This is probably the biggest summer surprise out of New Zealand since What We Do In The Shadows, which is not all that surprising, since it’s from the same guy, writer/director Taika Waititi (who also played Viago in the vampire “documentary”). What’s more surprising, perhaps, is that it’s a traditional movie that is far richer than the excellent Shadows.
I was jokingly referring to it as “Live Action Up“, because the main character is a fat Asian (close enough) kid in a baseball cap, but whereas Up‘s protagonist was a (literal) Boy Scout, our hero here is a ne’er-do-well, who loiters, litters, spits, and does all kinds of reprehensible things on his pathway to adult criminal hood.
This, as explained by the social worker who delivers him to the farm owned by Hec (Sam Neill, Jurassic Park, The Dish) and Bella (Rima Te Wiata, Housebound). When Ricky (Dennison) decides to run away, and to be sullen, and to cause trouble, it is the earthy Bella who wins him over, while Hec seems to have little use for him.
These are great scenes, both touching and hilarious, but the movie really kicks into high gear when Hec and Ricky find themselves in the New Zealand outback, running from the law, through a series of unfortunate misunderstandings that result in the beleaguered Hec being sought after as a pederast.
This is a great, straight-up adventure film, to be sure, of the sort we don’t get much any more. On top of that, it has real emotional depth with great performances from the three principles, backed by a comical portrayal of a social-worker-turned-Tommy-Lee-Jones-in-the-Fugitive, among many others.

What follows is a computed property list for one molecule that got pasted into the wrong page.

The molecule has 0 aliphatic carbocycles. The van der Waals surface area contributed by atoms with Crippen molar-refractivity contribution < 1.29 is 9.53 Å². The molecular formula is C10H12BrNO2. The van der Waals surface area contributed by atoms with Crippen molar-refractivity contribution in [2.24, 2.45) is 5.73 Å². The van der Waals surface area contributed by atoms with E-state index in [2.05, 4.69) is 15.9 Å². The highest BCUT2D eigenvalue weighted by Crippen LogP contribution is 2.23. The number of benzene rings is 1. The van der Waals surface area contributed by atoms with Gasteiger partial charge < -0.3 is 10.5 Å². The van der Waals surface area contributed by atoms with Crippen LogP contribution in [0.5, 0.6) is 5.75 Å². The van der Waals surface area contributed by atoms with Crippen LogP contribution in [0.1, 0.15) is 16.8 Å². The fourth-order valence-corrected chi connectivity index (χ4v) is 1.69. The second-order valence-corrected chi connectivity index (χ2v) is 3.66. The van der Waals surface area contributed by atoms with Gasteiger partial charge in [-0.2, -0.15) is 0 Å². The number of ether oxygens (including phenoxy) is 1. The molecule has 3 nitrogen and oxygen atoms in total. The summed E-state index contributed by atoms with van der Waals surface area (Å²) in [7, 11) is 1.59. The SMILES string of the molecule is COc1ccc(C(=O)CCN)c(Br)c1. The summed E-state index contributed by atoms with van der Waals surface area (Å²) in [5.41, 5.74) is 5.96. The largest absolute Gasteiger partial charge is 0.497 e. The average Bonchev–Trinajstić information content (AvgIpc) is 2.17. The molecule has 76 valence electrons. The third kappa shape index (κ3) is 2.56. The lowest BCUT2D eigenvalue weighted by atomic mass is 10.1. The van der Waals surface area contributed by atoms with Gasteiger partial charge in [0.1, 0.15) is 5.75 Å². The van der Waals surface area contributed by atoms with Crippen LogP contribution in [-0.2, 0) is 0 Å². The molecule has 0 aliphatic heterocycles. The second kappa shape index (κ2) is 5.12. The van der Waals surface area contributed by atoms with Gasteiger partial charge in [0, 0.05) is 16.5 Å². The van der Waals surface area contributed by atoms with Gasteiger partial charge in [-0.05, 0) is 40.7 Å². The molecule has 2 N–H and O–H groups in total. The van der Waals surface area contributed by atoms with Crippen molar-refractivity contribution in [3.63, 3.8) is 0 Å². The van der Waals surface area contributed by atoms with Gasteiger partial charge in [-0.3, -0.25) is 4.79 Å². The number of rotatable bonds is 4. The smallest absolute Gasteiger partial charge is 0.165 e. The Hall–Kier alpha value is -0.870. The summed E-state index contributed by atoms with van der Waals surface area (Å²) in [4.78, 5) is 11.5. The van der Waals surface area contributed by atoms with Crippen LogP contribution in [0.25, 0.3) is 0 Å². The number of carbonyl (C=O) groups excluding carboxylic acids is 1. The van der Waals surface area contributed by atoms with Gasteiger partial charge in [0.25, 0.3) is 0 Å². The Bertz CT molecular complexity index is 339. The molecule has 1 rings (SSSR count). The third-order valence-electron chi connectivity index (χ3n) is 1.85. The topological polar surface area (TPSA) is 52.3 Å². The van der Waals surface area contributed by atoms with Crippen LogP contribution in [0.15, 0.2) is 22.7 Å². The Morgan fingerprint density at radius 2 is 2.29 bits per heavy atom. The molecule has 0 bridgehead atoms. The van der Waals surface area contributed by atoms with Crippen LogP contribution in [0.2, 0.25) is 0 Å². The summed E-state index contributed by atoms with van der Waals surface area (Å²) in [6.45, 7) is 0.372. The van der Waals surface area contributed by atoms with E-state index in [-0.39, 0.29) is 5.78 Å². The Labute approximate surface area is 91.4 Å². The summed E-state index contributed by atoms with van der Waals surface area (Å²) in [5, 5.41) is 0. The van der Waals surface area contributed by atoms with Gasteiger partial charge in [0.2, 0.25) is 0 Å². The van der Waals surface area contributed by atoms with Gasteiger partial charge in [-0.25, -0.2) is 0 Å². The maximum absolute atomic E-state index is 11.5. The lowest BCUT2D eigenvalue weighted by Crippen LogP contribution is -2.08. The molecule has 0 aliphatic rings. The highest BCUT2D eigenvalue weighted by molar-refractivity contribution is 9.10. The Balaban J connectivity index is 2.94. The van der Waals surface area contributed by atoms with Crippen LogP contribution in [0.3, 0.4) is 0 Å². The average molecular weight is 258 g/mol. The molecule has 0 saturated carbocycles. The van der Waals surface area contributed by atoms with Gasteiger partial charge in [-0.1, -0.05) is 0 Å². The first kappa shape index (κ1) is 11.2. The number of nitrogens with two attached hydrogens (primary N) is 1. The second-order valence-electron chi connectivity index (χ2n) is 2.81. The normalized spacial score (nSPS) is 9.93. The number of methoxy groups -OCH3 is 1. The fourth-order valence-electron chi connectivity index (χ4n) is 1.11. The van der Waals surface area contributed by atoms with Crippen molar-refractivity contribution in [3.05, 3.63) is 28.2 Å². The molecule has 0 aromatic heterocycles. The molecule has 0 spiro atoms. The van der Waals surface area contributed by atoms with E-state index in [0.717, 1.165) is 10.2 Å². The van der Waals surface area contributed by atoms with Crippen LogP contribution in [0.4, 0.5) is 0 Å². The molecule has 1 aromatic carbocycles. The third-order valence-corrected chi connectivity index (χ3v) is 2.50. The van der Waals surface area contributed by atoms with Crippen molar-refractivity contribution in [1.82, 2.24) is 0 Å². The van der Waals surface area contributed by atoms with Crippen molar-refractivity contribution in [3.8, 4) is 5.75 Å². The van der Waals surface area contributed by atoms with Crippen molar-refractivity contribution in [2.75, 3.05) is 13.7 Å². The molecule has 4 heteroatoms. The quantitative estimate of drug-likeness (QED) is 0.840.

You can’t help but like New Zealanders while watching this. And that’s really a good thing for a film. A lot of European films (and probably most American films) are awash in varying degrees of self-loathing. I think the most American-loving films in the past 20 years (if not the past 70) are foreign films like The World’s Fastest Indian and even the Persian Jimmy Vestvood: American Hero.
And it does this while presenting addled hippies, paranoid survivalists, overzealous civil servants and what must be the equivalent of rednecks for New Zealand.
Interesting thing: Ricky carries a rifle for most of the film. This is not presented as a remarkable thing, nor is the gun cast in any sort of mystical evil shadow, as is the style in this country. He does good with it. He does bad with it. Nobody blames the gun for anything.
Anyway, The Boy and I loved it. It may rank as our favorite film of the summer. I see some rumors that Waititi may turn his attention to the next Thor movie to which I say, “Well, good for him, and I guess, good for comic book fans.” But, damn, I’d like to see him keeping on doing what he’s been doing.